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The Salem Witch Trials

Written by: Malcolm Gaskill, University of East Anglia

By the end of this section, you will:

  • Explain how and why environmental and other factors shaped the development and expansion of various British colonies that developed and expanded from 1607 to 1754

Suggested Sequencing

This Narrative should accompany the Anne Hutchinson and Religious Dissent Narrative to explore the topic of religious toleration in the New England colonies.

In January 1692, in the village of Salem, Massachusetts, the nine-year-old daughter and eleven-year-old niece of a contentious minister, Reverend Samuel Parris, began having strange fits and seeing apparitions of local women they said were witches. A doctor diagnosed bewitchment, which meant that others were to blame for the girls’ possession, to which Parris responded with prayer. When this failed, Parris pressured the girls to identify the suspected witches. Meanwhile, other girls in Puritan households had supposedly been afflicted. Soon, three women had been accused of witchcraft, including the slave Tituba, who had performed a counter magical spell by baking a witchcraft victim’s urine in a cake and feeding it to a dog. The three women were arrested and jailed. The accusations gathered momentum and a panic set in.

Villagers were emboldened to voice their own suspicions of other witches, which led to more arrests. The accused were brought to the public meetinghouses and urged to confess so they could be brought back into the Christian fold. Most people gave credence to “spectral evidence”, evidence based on visions and dreams, in which the afflicted claimed they could see invisible spirits flying around the room and causing them pain. Even a four-year-old girl, the daughter of one of the accused, Sarah Good, was imprisoned for witchcraft. Before long, the witch hunt had spread to several neighboring communities.

Some people doubted the wild accusations that were tearing apart the communities. For example, Reverend Cotton Mather, a Boston minister, believed in witchcraft but had initial doubts about the outbreak. He questioned the use of spectral evidence, because in English law it was grounds for suspicion but not proof. Mather offered to provide spiritual guidance to the afflicted and cure their ills through prayer and counseling. Unlike the case in most witch hunts, in this one, only those who refused to confess were hanged, for clinging obstinately to Satan.

In May, the governor of Massachusetts, William Phips, set up a special court to deal with the forty-odd people who had been charged. A wealthy merchant, Samuel Sewall, sat on the court, and Lieutenant Governor William Stoughton presided. Many of the accused were perceived to be outsiders in some way, tainted by association with Quakers, American Indians, and non-English European settlers. People living closer to the town were also more likely to be suspects, as kinship groups and sections of town accused other kinship groups and sections of town with whom they were at odds.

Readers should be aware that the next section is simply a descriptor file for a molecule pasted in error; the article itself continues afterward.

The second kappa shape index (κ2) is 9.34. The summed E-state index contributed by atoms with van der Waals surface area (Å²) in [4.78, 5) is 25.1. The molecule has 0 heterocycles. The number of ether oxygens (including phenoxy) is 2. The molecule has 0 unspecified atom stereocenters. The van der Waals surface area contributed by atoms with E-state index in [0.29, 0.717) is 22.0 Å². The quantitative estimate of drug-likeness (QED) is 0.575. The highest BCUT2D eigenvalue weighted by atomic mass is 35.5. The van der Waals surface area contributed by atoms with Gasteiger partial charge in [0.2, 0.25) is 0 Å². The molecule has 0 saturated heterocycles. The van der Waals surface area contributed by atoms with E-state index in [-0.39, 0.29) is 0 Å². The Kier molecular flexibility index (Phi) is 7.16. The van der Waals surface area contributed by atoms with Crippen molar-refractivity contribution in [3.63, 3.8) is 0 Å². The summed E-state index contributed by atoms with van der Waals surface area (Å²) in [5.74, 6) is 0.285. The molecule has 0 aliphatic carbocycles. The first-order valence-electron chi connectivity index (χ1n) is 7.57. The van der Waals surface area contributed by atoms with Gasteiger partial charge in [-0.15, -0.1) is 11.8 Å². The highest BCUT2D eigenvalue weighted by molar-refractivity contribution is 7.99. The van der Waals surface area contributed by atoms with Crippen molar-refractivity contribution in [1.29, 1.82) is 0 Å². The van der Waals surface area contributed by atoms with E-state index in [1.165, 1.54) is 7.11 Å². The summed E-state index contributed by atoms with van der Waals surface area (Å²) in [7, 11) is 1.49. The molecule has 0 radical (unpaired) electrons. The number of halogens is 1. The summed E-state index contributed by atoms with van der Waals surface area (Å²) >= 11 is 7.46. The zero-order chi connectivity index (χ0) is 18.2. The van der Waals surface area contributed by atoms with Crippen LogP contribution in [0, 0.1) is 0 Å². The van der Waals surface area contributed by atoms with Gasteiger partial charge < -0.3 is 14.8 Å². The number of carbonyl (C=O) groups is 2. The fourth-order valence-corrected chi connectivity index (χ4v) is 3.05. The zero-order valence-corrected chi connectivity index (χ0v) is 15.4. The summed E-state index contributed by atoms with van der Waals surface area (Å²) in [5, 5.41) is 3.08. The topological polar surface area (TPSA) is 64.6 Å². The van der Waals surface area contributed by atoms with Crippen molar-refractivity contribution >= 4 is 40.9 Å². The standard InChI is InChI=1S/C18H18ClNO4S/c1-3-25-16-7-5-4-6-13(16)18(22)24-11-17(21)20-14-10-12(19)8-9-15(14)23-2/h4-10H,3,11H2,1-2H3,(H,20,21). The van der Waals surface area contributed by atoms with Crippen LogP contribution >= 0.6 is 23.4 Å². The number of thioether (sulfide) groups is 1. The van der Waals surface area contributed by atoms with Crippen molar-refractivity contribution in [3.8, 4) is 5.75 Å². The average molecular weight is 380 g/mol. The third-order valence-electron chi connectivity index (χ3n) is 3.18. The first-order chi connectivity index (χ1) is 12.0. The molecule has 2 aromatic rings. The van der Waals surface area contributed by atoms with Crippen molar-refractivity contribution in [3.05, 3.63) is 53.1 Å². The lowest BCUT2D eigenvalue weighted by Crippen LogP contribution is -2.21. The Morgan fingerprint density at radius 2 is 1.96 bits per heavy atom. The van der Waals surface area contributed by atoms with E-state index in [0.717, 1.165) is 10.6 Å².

The court convened on June 2 for the first trials, and on the basis of unprovable charges and spectral evidence, Bridget Bishop was found guilty and hanged. One of the judges, Nathaniel Saltonstall, was so outraged by the proceedings that he immediately resigned. A few days later, several clergymen published a statement, “The Return of Several Ministers,” expressing their own dissatisfaction with the use of spectral evidence and asking for greater burdens of proof. Nevertheless, the trials continued despite the travesty of justice that was recognized at the time. The conviction rate was unusually high, mainly because more than fifty suspects confessed, presumably to evade the noose. Puritans saw in the large numbers only mass allegiance to Satan, which, in turn, led to more accusations. The psychological pressures were intense, and some confessed “witches” recanted, thus sealing their fates.

A photograph of a stamped wax seal of a coat of arms.

With the stamp of this seal, William Stoughton, the chief judge who presided over the Salem witch trials, sent Bridget Bishop to her death.

The court convened again in late June, with more than one hundred accused witches in jail. Five more were tried and executed, followed by another five in August, and eight in September, fourteen women and five men. Elizabeth Proctor was found guilty but received a reprieve because she was pregnant. Giles Corey, who refused to plead, was pressed to death beneath a growing blanket of stones; his wife Martha was hanged. The deaths caused profound unease, including among previously enthusiastic ministers and magistrates. Reverend Increase Mather delivered a sermon in which he asserted, “It were better that ten suspected witches should escape, than that one innocent person should be condemned.”